Home Grown Goodness
All over the country, people are taking the time to enjoy the simple pleasures of growing their own vegetables and herbs. From small container gardens and raised beds, to community-based home farms where people grow food with neighbors, the idea of home-grown goodness has taken root. In fact, a recent survey from Triscuit found that more than 60 percent of Americans say they are interested in growing fruits, vegetables, and/or herbs in a backyard garden and 44 percent have grown some of their own food in the past year.
If you haven’t started digging into the trend, it’s not too late. “The Gardener Guy,” Paul James, has teamed up with Triscuit to celebrate the “Home Farming” movement, which encourages the simple joy of growing fresh herbs and vegetables on home farms and community-based home farms. James has shared some helpful tips to get you started.
Home Farming 101 – How-to’s for beginners
- Where to plant – Vegetables and herbs can be grown in practically any container, which should have a hole in the bottom so it can drain.
- Nourish your garden –Make sure plants get at least five to six hours of sun a day and feed them every couple of weeks with a balanced fertilizer.
- Water, water, water – Water plants every few days and increase to every day in the summer. Saturate the top half inch of soil so seeds can absorb moisture to germinate.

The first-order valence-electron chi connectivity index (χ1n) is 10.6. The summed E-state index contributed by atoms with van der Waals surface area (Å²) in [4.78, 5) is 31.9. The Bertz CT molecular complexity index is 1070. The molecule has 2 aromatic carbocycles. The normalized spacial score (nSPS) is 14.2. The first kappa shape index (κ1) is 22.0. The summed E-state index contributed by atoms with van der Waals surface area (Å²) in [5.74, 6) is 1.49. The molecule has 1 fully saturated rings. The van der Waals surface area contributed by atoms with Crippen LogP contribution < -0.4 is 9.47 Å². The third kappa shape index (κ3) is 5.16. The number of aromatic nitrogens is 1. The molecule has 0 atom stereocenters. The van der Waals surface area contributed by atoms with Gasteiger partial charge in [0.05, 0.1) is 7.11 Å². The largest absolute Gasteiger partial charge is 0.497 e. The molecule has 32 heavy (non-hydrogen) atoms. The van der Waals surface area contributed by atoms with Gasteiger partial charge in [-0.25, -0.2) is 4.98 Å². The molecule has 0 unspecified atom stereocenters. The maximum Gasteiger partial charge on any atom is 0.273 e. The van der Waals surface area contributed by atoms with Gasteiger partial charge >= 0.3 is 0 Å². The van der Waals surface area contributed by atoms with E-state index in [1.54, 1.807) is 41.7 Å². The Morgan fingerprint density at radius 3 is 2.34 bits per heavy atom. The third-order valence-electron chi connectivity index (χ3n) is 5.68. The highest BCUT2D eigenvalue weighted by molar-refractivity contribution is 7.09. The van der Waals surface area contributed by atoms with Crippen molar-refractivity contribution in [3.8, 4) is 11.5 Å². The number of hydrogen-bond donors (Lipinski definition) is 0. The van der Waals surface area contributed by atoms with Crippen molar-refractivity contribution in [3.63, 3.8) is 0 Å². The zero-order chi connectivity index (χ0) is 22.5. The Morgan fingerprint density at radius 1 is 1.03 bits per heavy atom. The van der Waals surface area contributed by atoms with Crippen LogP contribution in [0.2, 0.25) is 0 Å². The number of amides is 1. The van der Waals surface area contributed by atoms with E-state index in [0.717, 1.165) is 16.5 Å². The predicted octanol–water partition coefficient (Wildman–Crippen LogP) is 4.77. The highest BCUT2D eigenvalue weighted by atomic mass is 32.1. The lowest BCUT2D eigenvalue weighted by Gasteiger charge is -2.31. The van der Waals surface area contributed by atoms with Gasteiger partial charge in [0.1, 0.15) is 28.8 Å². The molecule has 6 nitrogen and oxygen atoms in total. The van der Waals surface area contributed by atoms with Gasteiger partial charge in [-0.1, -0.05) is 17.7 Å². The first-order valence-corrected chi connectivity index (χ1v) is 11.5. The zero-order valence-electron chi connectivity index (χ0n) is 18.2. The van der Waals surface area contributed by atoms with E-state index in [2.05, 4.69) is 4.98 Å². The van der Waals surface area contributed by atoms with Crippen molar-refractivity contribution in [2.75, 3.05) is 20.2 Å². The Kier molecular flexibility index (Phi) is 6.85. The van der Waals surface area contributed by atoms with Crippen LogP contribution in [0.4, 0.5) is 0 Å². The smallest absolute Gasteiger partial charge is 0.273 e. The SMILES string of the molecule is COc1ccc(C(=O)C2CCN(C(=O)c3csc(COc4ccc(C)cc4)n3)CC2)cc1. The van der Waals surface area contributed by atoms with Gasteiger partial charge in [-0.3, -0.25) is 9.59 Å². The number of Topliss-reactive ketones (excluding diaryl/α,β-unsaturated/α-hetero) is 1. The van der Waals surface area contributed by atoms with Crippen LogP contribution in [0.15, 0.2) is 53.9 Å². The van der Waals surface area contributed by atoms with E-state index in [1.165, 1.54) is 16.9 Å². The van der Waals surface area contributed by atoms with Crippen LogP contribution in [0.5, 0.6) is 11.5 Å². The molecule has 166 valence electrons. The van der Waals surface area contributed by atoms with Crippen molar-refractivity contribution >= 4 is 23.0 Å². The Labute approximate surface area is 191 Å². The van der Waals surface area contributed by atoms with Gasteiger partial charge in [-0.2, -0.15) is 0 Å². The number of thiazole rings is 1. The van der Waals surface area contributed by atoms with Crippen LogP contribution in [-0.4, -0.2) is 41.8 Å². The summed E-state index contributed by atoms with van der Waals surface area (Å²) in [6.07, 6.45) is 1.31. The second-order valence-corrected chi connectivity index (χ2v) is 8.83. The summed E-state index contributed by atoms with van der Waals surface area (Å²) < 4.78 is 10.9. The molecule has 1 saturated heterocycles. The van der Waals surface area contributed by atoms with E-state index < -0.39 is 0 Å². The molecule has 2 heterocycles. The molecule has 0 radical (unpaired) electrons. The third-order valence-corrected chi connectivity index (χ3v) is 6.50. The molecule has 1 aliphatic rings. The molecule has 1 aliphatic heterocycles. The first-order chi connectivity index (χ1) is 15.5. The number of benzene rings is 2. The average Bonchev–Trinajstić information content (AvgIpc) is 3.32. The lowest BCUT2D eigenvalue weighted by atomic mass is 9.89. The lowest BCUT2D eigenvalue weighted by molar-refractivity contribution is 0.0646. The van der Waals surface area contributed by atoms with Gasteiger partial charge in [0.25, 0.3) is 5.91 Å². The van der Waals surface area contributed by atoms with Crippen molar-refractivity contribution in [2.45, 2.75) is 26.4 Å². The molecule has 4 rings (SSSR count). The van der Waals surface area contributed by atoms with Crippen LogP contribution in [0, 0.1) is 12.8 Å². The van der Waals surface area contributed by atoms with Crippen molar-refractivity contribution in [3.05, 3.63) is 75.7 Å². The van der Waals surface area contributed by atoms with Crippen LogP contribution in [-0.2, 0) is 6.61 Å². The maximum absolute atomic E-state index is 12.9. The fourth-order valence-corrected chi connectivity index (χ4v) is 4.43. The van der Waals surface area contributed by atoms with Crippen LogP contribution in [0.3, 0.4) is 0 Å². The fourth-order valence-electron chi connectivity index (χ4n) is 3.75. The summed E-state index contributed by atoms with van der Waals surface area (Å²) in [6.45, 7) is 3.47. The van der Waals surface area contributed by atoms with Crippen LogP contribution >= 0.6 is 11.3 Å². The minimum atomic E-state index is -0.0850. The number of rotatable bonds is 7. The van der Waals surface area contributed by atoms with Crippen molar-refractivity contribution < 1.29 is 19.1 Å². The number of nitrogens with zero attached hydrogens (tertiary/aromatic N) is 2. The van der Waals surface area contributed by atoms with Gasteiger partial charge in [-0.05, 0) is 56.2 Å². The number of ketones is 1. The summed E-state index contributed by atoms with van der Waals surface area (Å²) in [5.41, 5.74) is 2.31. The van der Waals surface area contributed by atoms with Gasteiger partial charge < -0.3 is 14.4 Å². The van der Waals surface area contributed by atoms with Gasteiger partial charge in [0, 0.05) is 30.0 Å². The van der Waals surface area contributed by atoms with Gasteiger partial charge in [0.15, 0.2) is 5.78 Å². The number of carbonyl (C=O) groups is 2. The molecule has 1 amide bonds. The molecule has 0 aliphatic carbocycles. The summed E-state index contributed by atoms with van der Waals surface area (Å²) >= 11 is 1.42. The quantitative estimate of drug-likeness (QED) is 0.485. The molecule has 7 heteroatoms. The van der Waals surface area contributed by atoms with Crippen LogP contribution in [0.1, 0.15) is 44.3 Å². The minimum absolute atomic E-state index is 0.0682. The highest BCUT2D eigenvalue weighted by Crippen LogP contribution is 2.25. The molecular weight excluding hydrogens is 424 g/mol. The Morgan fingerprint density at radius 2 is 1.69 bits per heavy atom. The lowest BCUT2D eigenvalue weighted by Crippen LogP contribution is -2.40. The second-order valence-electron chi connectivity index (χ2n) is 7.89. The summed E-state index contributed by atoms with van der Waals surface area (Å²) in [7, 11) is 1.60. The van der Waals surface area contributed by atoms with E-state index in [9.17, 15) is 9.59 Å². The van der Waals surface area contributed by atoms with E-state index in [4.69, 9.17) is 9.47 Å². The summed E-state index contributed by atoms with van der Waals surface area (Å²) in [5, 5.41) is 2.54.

- Give them space – All plants need sufficient room to get an adequate supply of water and nutrients. Be sure to read spacing requirements on the back of seed packets or plant tags before planting.
James says, “The number one rule is to start small. Whether it is growing herbs on your windowsill or vegetables in your backyard, anyone can start a home farm. As you gain confidence and knowledge you can always expand.”
Green Thumb Academy – Helpful tips for the advanced home farmer
- Secret is in the soil – Good soil can help plants grow. A great recipe for container plants is to mix 75 percent sterilized potting mix with 25 percent bagged compost. Mushroom compost is ideal.
- Organic matter matters – Organic matter can improve soil, and includes compost, leaves, grass clippings, hay and straw. At least once a year, add organic matter to the top six inches of soil.
- Block party – When you plant in blocks, there are no paths between plants for weeds to grow, or wasted space.
If you don’t have space for your own home farm, consider volunteering at a community-based home farm. Triscuit and the non-profit organization Urban Farming are collaborating to create 50 community-based home farms in cities across the country in 2010.
For more tips from Paul James, tools for starting your own home farm, and details about community-based home farms across the country where you can volunteer, visit www.triscuit.com/homefarming.
The Triscuit Home Farming Study, fielded by StrategyOne, is a national telephone survey among a representative sample of 1,018 U.S. adults conducted January 14, 2009 and January 17, 2009. Margin of error on total results (N=1,018) ±3.1%.